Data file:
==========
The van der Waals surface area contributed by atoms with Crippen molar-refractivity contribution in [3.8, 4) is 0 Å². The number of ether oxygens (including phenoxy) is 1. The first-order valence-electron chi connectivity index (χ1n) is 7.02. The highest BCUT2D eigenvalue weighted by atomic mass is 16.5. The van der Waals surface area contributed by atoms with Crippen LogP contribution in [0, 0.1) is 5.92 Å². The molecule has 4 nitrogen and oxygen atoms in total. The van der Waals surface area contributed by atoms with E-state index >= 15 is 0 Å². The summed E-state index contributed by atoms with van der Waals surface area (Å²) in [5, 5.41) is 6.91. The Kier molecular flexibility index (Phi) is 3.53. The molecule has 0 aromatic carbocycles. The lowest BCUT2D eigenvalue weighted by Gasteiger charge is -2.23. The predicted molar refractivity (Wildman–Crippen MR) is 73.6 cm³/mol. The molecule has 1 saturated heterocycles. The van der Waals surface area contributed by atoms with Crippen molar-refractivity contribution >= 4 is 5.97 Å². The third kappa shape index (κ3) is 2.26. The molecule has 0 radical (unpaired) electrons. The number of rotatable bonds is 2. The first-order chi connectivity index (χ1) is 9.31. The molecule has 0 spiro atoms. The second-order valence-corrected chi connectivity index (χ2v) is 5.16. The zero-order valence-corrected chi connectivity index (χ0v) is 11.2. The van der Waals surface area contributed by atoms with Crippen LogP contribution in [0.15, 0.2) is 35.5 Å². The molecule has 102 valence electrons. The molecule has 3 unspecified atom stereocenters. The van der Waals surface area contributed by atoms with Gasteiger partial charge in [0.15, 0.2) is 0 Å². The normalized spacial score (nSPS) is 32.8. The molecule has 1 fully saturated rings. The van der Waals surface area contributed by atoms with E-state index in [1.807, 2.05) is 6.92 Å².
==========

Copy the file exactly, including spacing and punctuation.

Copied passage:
The van der Waals surface area contributed by atoms with Crippen molar-refractivity contribution in [3.8, 4) is 0 Å². The number of ether oxygens (including phenoxy) is 1. The first-order valence-electron chi connectivity index (χ1n) is 7.02. The highest BCUT2D eigenvalue weighted by atomic mass is 16.5. The van der Waals surface area contributed by atoms with Crippen LogP contribution in [0, 0.1) is 5.92 Å². The molecule has 4 nitrogen and oxygen atoms in total. The van der Waals surface area contributed by atoms with E-state index >= 15 is 0 Å². The summed E-state index contributed by atoms with van der Waals surface area (Å²) in [5, 5.41) is 6.91. The Kier molecular flexibility index (Phi) is 3.53. The molecule has 0 aromatic carbocycles. The lowest BCUT2D eigenvalue weighted by Gasteiger charge is -2.23. The predicted molar refractivity (Wildman–Crippen MR) is 73.6 cm³/mol. The molecule has 1 saturated heterocycles. The van der Waals surface area contributed by atoms with Crippen molar-refractivity contribution >= 4 is 5.97 Å². The third kappa shape index (κ3) is 2.26. The molecule has 0 radical (unpaired) electrons. The number of rotatable bonds is 2. The first-order chi connectivity index (χ1) is 9.31. The molecule has 0 spiro atoms. The second-order valence-corrected chi connectivity index (χ2v) is 5.16. The zero-order valence-corrected chi connectivity index (χ0v) is 11.2. The van der Waals surface area contributed by atoms with Crippen LogP contribution in [0.15, 0.2) is 35.5 Å². The molecule has 102 valence electrons. The molecule has 3 unspecified atom stereocenters. The van der Waals surface area contributed by atoms with Gasteiger partial charge in [0.15, 0.2) is 0 Å². The normalized spacial score (nSPS) is 32.8. The molecule has 1 fully saturated rings. The van der Waals surface area contributed by atoms with E-state index in [1.807, 2.05) is 6.92 Å².